Senta: We think in language. A child does not gain her intelligence until she starts to learn a language. If we take a toddler, her brain is fuzzy at best. She cannot truly interact, except for a child’s innate emotional ability to show anger or sorrow to get what they want. Their one-dimensional intellect is incapable of interaction beyond temperament. There is no way for them to-

    Saoirse: To grasp, or understand the world around them. Exactement. They are cut off, except for emotions. They read faces and sounds. A child cannot grow in intelligence this way. It is only as they assimilate language. Abracadabra, voila, the fireworks start.

    Senta: Ouais! Intelligence begins. It is a proven fact, a child raised in complete isolation from learning a language will be stunted forever. Once they cross a certain point in early child development, they are finished if they do not learn a language. Even if they do late in life, they will be stunted; they will never excel beyond a certain point. They will be as simpletons. Language is so very important. It is the cornerstone of intelligence and the advancement of any civilization. Science without having a language first will remain in the Stone Age.

    Saoirse: Stone Age, yes! It is too obvious. Ian is an idiot. I recently read a treatise on intelligent design and it stated at its core that language is proof of intelligent design, that without-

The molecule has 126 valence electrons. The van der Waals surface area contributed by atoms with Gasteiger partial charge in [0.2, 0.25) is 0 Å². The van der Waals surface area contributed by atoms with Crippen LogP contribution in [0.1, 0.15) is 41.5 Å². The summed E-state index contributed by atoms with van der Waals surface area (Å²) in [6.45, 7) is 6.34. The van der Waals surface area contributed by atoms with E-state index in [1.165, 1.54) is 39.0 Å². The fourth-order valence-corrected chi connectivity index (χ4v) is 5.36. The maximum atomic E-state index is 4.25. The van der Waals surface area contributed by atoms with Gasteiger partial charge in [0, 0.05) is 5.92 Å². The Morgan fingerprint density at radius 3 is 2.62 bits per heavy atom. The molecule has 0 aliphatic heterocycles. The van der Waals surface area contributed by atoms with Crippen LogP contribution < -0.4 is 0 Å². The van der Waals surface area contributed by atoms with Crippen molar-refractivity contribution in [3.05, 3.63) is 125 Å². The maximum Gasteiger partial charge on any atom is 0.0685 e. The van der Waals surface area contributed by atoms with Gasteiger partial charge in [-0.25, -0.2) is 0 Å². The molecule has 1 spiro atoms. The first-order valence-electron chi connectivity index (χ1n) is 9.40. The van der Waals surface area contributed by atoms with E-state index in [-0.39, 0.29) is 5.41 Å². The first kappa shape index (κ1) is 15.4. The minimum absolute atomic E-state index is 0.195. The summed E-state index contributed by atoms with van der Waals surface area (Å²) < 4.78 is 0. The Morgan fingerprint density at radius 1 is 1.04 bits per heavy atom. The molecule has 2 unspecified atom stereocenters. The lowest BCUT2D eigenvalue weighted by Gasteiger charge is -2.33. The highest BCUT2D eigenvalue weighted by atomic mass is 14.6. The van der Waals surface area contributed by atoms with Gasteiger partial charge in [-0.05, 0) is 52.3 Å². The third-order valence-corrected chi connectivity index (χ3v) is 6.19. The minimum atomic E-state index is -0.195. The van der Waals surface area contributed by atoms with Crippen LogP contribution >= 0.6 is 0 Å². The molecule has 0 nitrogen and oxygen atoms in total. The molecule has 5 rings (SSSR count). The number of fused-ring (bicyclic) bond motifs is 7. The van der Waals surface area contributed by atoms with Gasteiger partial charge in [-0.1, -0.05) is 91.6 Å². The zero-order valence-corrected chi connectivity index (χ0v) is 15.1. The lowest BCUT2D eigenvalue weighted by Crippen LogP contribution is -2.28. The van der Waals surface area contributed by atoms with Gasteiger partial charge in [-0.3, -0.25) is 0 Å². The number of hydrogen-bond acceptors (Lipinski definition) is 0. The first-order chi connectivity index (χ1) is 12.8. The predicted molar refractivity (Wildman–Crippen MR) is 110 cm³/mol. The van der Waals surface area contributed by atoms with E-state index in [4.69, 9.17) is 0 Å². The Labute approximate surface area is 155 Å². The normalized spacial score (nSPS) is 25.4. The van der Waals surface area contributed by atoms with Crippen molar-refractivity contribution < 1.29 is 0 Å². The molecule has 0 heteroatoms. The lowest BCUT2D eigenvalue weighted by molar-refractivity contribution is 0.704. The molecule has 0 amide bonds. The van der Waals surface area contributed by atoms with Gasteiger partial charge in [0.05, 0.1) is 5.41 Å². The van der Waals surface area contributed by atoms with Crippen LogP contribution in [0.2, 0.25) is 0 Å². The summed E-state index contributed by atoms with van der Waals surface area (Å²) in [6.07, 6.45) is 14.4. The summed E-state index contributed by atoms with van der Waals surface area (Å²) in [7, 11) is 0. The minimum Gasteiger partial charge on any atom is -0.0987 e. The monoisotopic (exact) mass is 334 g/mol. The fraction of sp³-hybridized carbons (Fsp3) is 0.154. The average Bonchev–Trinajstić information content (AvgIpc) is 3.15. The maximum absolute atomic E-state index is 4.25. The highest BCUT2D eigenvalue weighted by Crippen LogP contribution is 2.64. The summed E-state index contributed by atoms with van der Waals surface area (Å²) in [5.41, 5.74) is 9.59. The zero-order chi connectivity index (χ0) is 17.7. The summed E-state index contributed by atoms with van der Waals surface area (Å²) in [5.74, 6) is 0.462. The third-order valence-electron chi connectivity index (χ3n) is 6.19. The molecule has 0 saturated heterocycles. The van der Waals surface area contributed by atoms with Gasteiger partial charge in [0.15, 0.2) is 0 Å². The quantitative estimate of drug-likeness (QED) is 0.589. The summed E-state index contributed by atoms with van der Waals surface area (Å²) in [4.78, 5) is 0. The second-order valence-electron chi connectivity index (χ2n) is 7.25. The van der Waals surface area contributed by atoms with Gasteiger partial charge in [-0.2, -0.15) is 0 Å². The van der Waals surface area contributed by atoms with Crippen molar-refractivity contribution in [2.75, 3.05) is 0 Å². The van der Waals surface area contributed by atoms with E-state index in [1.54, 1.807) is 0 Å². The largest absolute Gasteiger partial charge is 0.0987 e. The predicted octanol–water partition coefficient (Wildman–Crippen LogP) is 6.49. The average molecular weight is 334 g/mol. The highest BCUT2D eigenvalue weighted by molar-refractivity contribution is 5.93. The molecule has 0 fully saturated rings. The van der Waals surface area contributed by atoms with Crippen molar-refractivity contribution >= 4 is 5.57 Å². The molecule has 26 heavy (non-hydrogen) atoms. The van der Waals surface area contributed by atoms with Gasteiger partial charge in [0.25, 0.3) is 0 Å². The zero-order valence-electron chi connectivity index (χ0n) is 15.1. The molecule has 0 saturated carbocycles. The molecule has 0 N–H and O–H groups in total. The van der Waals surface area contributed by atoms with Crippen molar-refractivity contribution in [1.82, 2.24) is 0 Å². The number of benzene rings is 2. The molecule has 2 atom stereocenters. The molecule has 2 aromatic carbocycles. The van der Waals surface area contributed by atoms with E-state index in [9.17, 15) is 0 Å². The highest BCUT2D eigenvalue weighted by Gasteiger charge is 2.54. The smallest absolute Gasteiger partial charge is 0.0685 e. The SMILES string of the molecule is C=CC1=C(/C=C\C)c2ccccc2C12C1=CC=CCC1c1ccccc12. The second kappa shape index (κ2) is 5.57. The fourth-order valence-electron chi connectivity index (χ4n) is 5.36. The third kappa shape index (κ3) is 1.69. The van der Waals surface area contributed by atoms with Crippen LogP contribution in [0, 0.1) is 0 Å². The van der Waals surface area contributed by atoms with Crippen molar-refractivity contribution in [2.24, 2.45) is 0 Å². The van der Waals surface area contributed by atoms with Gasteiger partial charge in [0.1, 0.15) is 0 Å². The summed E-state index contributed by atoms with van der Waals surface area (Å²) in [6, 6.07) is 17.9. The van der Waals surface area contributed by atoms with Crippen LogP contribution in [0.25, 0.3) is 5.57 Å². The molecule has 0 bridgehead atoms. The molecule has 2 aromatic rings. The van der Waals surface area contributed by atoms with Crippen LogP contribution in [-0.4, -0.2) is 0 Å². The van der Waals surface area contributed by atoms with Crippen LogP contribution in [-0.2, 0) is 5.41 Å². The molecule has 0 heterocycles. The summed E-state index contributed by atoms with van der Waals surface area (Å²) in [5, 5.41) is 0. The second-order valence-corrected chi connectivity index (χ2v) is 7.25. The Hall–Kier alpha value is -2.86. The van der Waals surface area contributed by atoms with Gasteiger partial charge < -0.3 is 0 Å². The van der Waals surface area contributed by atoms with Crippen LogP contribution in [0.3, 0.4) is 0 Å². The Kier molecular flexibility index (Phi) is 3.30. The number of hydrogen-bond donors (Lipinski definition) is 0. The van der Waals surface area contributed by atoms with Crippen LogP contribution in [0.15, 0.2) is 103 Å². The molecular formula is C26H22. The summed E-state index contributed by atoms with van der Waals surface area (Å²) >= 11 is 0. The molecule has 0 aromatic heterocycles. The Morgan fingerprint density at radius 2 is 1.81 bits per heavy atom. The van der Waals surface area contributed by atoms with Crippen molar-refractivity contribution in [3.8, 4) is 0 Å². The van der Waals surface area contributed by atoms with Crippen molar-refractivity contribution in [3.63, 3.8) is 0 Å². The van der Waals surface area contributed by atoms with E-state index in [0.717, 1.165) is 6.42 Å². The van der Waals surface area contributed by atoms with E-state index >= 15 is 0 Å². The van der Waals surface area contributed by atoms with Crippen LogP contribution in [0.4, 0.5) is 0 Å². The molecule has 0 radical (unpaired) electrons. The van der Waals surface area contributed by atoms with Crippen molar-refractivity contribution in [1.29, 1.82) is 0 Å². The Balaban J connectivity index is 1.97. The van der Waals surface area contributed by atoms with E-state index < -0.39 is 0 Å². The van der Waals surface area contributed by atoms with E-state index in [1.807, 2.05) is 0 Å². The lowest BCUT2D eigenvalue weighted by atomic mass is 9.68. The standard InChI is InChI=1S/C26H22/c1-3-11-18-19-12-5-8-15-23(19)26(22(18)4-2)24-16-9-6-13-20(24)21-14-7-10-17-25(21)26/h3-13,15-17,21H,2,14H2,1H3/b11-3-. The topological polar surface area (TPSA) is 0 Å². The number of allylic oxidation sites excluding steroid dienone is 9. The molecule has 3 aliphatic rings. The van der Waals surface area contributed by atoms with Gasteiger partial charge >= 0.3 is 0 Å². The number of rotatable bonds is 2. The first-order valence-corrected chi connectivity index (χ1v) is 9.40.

Senta: I read that! Profound. Who wrote it, do you remember?

    Saoirse: Da might know, but it is a common thread in the proof of intelligent design. Language is quite complicated. We take it for granted because a child can learn it easily. Their brain is set up for it; all the pathways are open and primed to learn a language. Biological science proves it. At five, the average child will speak better than an adult learning a second language. Even to create a language like Tolkien, for instance, is problematic, and yet easy because he already had a template to build off of: his own language. Once you know a language and how it works, the world opens up to you.